Impact of the 2015 Landslide
Thursday, 23 Jan, 2020
Riverside (2800m) - Langtang (3500m)
Breakfast was on the table at 8am but Georgia was the only one ready to eat as the rest of us were still getting packed and sorted for the day. Jonno had been up in the night with a runny tummy but was feeling well enough to eat breakfast.
The potato omelettes were particularly good and most substantial filled with a mix of potato and onion. We were moving by 9am. The morning was crystal clear but freezing cold in the shade. It took a long time for my hands to feel warm as my gloves had gone on ahead with the porters. The ground was icy in patches and there was a lot of snow on the ground. We had to take care not to slip. It was a gradual uphill and we continued to follow the Langtang River. We could see the Langtang Luring getting ever closer.
Eventually we emerged into sunlight and much appreciated its warmth. As we approached Ghoda Tabela we could see the ruins of lodges that had been destroyed in the landslides caused by the earthquake. Puncha told us the the landslide had happened around midday when trekkers, porters and guides had stopped for lunch, with many killed.
We stopped for morning tea in the sun and enjoyed another packet of coconut biscuits together with coffee and marsala tea. Our plunger coffee cups have proved invaluable. Jonno decided to attach his solar panel to his daypack to make the most of the sun. It was a really tranquil and the yaks grazing nearby were a lot more placid than our encounter yesterday.
We continued gradually uphill for another hour or so until we reached Thangshyap at 3200 metres where we stopped for lunch. We sat outside for a while and enjoyed a hot drink but the wind was cold, so we moved inside. The guesthouse boasted a rooftop garden which appeared to be a series of plastic covered structures. We saw them gathering vegetables for our lunch. We had a brief chat to an Irish guy travelling with his mate. There were certainly many more trekkers on this route as we barely met any on the THT. Yesterday we had chatted to a Korean woman having lunch at Riverside and she was interested to know about our cycle travels through South Korea. We had also had a brief conversation with a couple who wanted to know if we had all the antibiotics that we needed - an odd question, but maybe they were looking to sell some to fund their travels.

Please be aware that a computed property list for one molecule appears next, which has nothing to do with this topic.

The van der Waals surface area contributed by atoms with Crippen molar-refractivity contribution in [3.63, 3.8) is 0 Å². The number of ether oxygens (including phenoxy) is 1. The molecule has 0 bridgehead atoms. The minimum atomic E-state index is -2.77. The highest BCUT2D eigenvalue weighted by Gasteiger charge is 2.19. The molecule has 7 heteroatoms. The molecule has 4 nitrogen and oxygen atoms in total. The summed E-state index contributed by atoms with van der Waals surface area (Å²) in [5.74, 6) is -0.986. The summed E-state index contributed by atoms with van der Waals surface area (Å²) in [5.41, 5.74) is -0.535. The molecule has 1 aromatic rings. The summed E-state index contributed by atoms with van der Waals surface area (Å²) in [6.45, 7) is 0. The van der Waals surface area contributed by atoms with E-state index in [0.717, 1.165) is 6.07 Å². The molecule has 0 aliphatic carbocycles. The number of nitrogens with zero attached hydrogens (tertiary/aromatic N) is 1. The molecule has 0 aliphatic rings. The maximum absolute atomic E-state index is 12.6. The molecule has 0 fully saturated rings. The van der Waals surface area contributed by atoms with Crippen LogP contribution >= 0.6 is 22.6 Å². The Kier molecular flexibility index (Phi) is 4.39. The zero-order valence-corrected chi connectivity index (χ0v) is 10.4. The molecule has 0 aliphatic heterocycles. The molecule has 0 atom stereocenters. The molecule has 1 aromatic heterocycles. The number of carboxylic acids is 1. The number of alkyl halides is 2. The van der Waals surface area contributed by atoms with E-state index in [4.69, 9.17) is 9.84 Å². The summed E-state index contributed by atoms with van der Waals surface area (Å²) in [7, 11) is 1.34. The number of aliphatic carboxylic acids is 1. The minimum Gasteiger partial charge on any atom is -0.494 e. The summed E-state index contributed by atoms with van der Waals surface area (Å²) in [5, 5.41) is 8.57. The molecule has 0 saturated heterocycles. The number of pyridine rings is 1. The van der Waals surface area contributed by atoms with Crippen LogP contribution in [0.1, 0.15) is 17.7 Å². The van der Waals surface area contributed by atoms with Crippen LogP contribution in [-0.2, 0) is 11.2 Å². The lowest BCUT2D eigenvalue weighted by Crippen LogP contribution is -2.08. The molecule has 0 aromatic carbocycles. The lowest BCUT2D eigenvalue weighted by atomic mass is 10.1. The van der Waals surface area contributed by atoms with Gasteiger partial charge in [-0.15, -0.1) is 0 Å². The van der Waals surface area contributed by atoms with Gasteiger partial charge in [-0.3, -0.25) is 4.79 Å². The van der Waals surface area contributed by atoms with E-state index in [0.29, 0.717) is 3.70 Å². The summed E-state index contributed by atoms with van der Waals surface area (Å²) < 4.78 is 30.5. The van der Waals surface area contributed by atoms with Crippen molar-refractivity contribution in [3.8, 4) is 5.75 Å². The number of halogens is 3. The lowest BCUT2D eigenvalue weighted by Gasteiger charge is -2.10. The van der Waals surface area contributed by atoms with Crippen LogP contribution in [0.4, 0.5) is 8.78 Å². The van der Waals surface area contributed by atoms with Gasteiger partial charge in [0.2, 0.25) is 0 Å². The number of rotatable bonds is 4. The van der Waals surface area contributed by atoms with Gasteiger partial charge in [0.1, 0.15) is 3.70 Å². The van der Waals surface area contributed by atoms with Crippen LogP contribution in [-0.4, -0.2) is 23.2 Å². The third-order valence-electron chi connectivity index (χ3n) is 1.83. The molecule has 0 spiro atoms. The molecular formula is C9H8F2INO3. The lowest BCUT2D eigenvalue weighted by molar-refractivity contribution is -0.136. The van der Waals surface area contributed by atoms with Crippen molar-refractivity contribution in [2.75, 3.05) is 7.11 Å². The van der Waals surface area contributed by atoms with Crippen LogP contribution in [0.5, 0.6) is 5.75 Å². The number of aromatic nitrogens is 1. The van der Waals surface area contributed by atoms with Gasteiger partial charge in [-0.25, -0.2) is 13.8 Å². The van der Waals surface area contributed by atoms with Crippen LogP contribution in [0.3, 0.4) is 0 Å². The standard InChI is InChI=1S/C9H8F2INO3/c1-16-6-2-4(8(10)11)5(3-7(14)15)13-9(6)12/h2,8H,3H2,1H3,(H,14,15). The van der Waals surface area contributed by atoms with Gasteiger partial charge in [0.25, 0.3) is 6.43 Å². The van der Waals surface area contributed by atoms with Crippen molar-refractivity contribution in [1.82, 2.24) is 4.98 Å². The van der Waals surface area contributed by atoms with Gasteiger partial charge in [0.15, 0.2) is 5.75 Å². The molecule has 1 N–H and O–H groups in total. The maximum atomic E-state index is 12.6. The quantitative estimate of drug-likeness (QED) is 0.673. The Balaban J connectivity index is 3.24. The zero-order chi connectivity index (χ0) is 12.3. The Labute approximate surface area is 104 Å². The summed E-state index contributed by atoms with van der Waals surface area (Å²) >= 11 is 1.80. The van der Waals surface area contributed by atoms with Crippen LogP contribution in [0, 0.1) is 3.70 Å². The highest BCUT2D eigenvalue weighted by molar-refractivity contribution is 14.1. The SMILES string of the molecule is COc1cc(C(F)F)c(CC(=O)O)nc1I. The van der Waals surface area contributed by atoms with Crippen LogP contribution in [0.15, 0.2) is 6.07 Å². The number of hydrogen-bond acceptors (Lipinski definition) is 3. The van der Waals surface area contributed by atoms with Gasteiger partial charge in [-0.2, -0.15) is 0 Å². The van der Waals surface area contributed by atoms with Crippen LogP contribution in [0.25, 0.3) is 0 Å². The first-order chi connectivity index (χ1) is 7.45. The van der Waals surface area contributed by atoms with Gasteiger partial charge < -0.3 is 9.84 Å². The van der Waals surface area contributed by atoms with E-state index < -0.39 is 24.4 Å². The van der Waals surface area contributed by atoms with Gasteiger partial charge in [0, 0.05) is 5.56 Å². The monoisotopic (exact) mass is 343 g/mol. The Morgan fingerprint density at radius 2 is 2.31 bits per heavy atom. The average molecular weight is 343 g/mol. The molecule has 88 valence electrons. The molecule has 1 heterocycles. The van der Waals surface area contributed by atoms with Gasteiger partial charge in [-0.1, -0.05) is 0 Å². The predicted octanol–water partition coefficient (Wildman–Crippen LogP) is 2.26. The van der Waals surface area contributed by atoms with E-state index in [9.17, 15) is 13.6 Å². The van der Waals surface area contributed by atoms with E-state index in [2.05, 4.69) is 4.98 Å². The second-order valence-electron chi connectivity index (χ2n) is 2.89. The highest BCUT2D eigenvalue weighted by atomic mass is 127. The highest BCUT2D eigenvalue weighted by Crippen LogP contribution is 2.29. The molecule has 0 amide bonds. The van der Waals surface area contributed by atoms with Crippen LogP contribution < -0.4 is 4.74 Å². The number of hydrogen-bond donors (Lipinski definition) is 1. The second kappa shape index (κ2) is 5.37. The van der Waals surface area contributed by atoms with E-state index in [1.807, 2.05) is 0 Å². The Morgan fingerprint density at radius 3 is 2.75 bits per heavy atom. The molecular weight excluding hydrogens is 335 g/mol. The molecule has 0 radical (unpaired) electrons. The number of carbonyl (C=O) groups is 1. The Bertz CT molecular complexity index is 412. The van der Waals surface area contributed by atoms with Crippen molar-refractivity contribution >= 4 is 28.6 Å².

Jonno went on ahead after lunch with a warning from Puncha to walk slowly as we increased our altitude. Parts of the path were again icy. We had not been walking long when we heard a loud cracking sound which made us stop and look around. It was a small avalanche on the cliffs high above us and well away from the track.
We passed lots more trekkers, most carrying them own gear, only a couple with porters. There were lots of little guesthouses and some small places that looked like they just served food. There were little stalls that in peak season would sell handicrafts but they were all closed now. We spied a bakery that advertiser birthday cakes and was curious to know what they might be like, but they weren't open.
In the distance we could see Langtang, with a mobile phone tower positioned above - a promising sign for internet connectivity tonight. We passed a site where the suspension bridge had been destroyed in the earthquake and not rebuilt, requiring a slippery climb down to cross a creek though we did see some very cute and placid yaks at the other side.
Just before New Langtang we had to cross the devastating landslide that had killed so many. It was a desolate and barren place, very sobering to see the extent of the impact. All the trees on the surrounding hills had died off and there was no sign of any life.
The town of New Langtang had been rebuilt a few hundred metres further on, with lots of brightly coloured lodges. There was a stupa set in pristine snow at the edge of town and Jonno and Georgia were sheltering nearby out of the wind and waiting for us. We had to compete with donkeys along the track through town which made for slow going as you would move out of their way and then they would stop for a drink or just because they felt like it.
The Marigold guesthouse was our accommodation for the night. This time both rooms had ensuites, and ours even had a western toilet. Luxury! The single toilet at Riverside the night before had required a slippery descent through patchy ice and snow. Georgia and I opted for a bucket wash in our freezing ensuite bathrooms. The water was wonderfully hot and definitely worth the effort.
We gathered in the dining room by the fire and snacked on our stash of muesli bars and mini Snickers and Mars bars, followed by some little potatoes courtesy of Gopal. By the time it came to ordering dinner we weren't every hungry. Note to self to keep our limited supply of treats for walking.